There was an awful lot of washing today.
Maggy hauled the two baskets to the centre of the lawn, strapped the peg bag around her middle and began clipping clothes to the red wire that crossed the garden. Towels, jumpers, jeans. She filled one line and started on another that struck out at a right angle. She filled that with t-shirts until she came up to the garden shed.
More space was required.
She pulled the spare clothes line from the shed, tied it to the weathervane and began paying it out.
Shed to oak, oak to hawthorn, hawthorn to conservatory, conservatory to elm, elm to rowan. The red wire criss-crossed the neat garden, doubling back on itself, twisting into pointed patterns.
And Maggy hummed as she filled it with laundry. Cardies, shirts, suit trousers. Some tiny gaps between wires only fitted a sock but Maggy carried on, fingers nimble despite the first stiffenings of age. She moved in, following the lines, and the clothing grew smaller until she finished pegging up her underwear in the centre of the complex pentagram.
Black and lacy, blue and padded, beige and comfy fluttered around her face as she muttered a few words, spun three times anticlockwise and set fire to a particularly neon thong she’d bought to impress her last husband. (It had helped him find her in the dark.)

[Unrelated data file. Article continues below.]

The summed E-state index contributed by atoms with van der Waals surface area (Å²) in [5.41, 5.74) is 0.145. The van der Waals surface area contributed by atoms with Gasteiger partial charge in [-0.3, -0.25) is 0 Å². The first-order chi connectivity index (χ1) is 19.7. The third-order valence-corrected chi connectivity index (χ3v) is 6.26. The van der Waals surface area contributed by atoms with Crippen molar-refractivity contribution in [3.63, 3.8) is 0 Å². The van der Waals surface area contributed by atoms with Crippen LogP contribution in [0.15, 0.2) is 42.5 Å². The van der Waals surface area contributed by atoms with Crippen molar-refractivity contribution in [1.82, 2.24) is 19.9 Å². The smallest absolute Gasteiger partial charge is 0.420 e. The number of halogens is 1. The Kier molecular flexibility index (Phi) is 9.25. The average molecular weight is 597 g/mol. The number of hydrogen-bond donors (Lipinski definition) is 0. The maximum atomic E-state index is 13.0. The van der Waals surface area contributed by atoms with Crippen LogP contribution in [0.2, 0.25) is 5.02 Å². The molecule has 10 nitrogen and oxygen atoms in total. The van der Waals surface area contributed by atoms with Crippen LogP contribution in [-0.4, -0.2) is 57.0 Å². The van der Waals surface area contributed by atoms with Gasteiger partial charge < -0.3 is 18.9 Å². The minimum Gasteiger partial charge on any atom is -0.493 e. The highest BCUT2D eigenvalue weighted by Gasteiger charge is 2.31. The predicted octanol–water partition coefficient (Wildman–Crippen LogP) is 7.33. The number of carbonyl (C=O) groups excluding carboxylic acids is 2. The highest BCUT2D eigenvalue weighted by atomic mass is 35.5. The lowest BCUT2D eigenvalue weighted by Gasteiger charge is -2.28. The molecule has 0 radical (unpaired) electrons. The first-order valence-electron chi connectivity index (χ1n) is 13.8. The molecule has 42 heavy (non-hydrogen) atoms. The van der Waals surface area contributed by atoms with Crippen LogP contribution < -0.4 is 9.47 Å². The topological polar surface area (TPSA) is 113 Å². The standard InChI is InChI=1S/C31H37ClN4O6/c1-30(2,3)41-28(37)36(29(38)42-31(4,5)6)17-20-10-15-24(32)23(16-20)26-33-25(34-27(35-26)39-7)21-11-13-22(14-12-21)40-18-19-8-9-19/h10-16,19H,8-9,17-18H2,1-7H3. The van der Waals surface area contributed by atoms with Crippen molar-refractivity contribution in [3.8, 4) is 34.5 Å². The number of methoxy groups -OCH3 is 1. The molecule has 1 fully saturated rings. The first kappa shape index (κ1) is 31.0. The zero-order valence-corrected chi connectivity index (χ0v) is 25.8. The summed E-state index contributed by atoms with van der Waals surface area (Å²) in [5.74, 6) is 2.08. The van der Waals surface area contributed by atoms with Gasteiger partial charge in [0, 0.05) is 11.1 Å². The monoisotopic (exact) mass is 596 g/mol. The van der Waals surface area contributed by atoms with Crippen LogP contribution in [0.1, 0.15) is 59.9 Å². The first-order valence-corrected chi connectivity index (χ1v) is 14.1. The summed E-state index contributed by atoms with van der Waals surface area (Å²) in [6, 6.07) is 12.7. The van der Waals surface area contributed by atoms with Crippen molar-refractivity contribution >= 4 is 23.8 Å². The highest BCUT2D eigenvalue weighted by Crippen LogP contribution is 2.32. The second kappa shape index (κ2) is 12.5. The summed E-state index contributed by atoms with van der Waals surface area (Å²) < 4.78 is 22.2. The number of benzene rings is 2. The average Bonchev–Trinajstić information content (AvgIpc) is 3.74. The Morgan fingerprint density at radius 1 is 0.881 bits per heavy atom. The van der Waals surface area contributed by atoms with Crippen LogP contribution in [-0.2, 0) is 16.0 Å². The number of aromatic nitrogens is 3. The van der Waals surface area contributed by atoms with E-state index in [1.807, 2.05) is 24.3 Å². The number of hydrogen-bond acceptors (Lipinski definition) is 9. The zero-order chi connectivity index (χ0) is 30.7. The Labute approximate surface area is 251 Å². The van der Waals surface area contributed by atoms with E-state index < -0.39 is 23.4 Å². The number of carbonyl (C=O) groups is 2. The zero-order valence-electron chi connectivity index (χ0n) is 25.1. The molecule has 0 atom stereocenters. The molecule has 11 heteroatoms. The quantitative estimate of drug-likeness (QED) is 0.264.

Maggy took a step back and waved away the smoke. Seven feet of taut grey muscle and claw topped by a bull’s head stood in the centre of her washing. Burning chains dropped from two curving horns on its head, and the snort of breath that pushed into Maggy’s chest smelt of burning flesh and sulphur.
“You dare summon me from the fiery pit?”
“Hullo Agrabak,” said Maggy. “Apologies for the short notice but I’ve got a lot on.”
The demon blinked his obsidian eyes. He didn’t have eyebrows to raise.
“I really need your help mowing the lawn. Just keep an eye out on the borders, and if you could help me with scrubbing the pans after that would be super too.”
The creature nodded: “The usual arrangement?”
Maggy turned towards the house, hoisting the empty baskets on her hip. “You’re a star. Of course, there’s some scones inside for when you’re done.”
“As you wish, Mrs M.” The demon’s coal black tongue flicked around its blistering lips.
“And watch out for the laundry with your headgear!” Maggy shouted, and he ducked just in time to barely singe her favourite Alice Cooper t-shirt.
This was based on a prompt from Writers’ HQ Flash Face-Off and featured in the 4th September showcase. Like flash fiction? Check out their weekly prompts and event!